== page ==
Content moderation is an inherent characteristic of digital platforms, and the platforming of the Internet has made content moderation increasingly important. Gillespie (2018, p. 5) explains the role of platforms that, “whether they want to or not, platforms find that they must serve as setters of norms, interpreters of laws, arbiters of taste, adjudicators of disputes, and enforcers of whatever rules they choose to establish”. However, platforms serve as important roles in Internet governance and content moderation, are they doing a good job in that role? This article will analyze three aspects of the issues arise for digital platforms with content moderation, the controversies they generate, and the role of government organizations in content moderation.
What issues arise for digital platforms with content moderation
In simple terms, content moderation is the review of content that users upload, post, or share on platforms, including text, images, audio, and video.However, content moderation is not an easy task.The challenge for platforms is exactly when, how, and why to intervene (Gillespie, 2018, p. 5), so platforms also want to avoid the appearance of content moderation.
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The platform should first decide when to choose to conduct content moderation, which means that content moderation will be conducted by content moderators after users have published content, or content moderation will be conducted after users have submitted applications for publishing content, and the content will be published on the platform only after the moderation is approved.
The former method is suitable for digital platforms that require high timeliness of published content, such as user comments on information or music platforms, where users publish comments more out of improvisation, so from the user’s point of view, they hope their published comments can be seen immediately as successful and effective. The second kind of review time is more applicable to users posting articles, opinions or discussions in communities, forums or news platforms. Such as TikTok and YouTube, for these platforms need to be responsible for the content and build authority, so they usually have to review before publication.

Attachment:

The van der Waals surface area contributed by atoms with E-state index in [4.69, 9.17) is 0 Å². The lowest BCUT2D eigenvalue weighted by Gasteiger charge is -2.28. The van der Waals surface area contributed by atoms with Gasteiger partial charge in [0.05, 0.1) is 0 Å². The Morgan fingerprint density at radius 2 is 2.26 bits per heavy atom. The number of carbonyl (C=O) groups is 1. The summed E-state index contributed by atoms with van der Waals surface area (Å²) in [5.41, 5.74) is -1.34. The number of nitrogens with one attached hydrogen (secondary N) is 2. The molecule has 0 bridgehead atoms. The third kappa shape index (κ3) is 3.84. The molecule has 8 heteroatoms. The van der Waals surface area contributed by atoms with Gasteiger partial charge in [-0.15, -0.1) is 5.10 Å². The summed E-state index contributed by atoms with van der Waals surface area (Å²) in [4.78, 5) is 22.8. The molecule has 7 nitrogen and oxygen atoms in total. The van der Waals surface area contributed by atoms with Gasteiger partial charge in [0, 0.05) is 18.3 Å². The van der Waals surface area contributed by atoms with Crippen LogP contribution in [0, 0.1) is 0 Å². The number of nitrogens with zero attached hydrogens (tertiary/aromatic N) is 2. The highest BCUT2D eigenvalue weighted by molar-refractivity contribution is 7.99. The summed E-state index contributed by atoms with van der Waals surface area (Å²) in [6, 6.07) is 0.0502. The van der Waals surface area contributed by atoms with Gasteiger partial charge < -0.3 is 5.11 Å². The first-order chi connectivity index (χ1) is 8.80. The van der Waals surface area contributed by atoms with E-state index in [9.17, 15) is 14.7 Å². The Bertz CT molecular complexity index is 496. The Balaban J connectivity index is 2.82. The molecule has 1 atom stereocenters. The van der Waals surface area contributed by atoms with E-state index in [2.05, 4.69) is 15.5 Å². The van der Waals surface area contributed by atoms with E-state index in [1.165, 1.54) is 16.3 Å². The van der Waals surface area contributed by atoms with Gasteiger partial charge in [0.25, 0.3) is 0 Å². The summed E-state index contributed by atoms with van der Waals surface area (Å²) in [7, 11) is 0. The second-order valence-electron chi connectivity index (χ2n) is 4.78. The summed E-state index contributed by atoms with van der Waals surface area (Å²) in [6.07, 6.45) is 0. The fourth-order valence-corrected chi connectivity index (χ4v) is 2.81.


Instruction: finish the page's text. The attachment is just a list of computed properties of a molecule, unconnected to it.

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Most platforms start with a machine moderation process, where the machine automatically detects content containing restricted or sensitive words, which has the advantage of batch processing information and speeding up content review time. As Roberts (2019, p. 36) states, the vast majority of social media content uploaded by its users requires human intervention for it to be appropriately screened-particularly where video or images are involved. Therefore content review is difficult to fully automate, which means that some of the content will be flagged as something that needs to be re-reviewed by content moderators because of user complaints about that content.
It is worth noting that the content moderation profession is a hard-hit area for panic attacks and other psychological problems. Most Internet companies have rules that prohibit moderators from divulging the content of their work. In other words, they need to digest the uncomfortable negative content alone. For most moderators, viewing horrific content such as violence and gore is a routine, and those uncomfortable images often even appear without warning, delivering a huge visual and emotional impact. As a result of reading conspiracy theories and other views over time, many moderators have become numb and undiscerning.
In addition, these tasks are demanded of workers who are free-quently relatively low-status and low-wage in relation to others in the tech industry (Roberts, 2019, p. 39). Therefore many moderators who work as outsourced contract workers are not paid at a level commensurate with their high-pressure job content, and they often do not enjoy the same salary and benefit security as regular employees.
Content moderation is an essential part for information-based or content-based platforms, such as Facebook, YouTube, Twitter, and Google. Its main purpose is to remove restricted or illegal content, in order to enhance the user experience of the platform and avoid copyright infringement or public controversy. However, there is an inevitable and long-standing controversy in the attempts to implement content moderation. The debate is usually about freedom of speech and expression, and the attempts at content censorship are in some way limiting or sacrificing some of that freedom.